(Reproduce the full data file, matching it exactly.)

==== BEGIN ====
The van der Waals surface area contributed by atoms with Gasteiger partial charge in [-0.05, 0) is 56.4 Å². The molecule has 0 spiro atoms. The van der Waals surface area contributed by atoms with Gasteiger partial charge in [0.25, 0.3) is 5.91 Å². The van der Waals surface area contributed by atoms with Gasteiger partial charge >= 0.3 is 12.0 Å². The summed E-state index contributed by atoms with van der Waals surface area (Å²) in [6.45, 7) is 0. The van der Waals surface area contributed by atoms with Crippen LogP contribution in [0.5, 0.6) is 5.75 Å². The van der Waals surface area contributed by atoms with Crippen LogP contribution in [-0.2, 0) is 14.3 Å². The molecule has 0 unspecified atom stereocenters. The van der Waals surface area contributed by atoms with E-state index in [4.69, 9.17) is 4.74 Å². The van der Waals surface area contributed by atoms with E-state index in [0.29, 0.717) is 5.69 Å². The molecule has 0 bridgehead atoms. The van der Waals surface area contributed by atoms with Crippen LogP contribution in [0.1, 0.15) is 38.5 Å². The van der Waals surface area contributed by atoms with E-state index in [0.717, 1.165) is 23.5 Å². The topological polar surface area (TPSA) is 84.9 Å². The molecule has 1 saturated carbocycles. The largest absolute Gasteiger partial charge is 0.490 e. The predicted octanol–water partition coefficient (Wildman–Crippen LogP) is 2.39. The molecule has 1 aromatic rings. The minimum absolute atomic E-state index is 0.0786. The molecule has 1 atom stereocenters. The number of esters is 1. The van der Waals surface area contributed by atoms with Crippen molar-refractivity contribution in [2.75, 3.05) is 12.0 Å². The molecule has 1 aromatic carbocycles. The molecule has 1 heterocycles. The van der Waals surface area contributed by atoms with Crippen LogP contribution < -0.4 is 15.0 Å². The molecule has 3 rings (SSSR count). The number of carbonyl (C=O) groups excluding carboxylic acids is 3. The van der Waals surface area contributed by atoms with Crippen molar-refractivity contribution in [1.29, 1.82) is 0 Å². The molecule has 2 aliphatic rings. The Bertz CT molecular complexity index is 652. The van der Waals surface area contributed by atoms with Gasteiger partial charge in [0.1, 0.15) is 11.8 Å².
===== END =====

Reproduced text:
The van der Waals surface area contributed by atoms with Gasteiger partial charge in [-0.05, 0) is 56.4 Å². The molecule has 0 spiro atoms. The van der Waals surface area contributed by atoms with Gasteiger partial charge in [0.25, 0.3) is 5.91 Å². The van der Waals surface area contributed by atoms with Gasteiger partial charge >= 0.3 is 12.0 Å². The summed E-state index contributed by atoms with van der Waals surface area (Å²) in [6.45, 7) is 0. The van der Waals surface area contributed by atoms with Crippen LogP contribution in [0.5, 0.6) is 5.75 Å². The van der Waals surface area contributed by atoms with Crippen LogP contribution in [-0.2, 0) is 14.3 Å². The molecule has 0 unspecified atom stereocenters. The van der Waals surface area contributed by atoms with E-state index in [4.69, 9.17) is 4.74 Å². The van der Waals surface area contributed by atoms with E-state index in [0.29, 0.717) is 5.69 Å². The molecule has 0 bridgehead atoms. The van der Waals surface area contributed by atoms with Crippen LogP contribution in [0.1, 0.15) is 38.5 Å². The van der Waals surface area contributed by atoms with E-state index in [0.717, 1.165) is 23.5 Å². The topological polar surface area (TPSA) is 84.9 Å². The molecule has 1 saturated carbocycles. The largest absolute Gasteiger partial charge is 0.490 e. The predicted octanol–water partition coefficient (Wildman–Crippen LogP) is 2.39. The molecule has 1 aromatic rings. The minimum absolute atomic E-state index is 0.0786. The molecule has 1 atom stereocenters. The number of esters is 1. The van der Waals surface area contributed by atoms with Crippen molar-refractivity contribution in [2.75, 3.05) is 12.0 Å². The molecule has 1 aromatic carbocycles. The molecule has 1 heterocycles. The van der Waals surface area contributed by atoms with Crippen LogP contribution < -0.4 is 15.0 Å². The molecule has 3 rings (SSSR count). The number of carbonyl (C=O) groups excluding carboxylic acids is 3. The van der Waals surface area contributed by atoms with Crippen molar-refractivity contribution in [1.29, 1.82) is 0 Å². The molecule has 2 aliphatic rings. The Bertz CT molecular complexity index is 652. The van der Waals surface area contributed by atoms with Gasteiger partial charge in [0.1, 0.15) is 11.8 Å².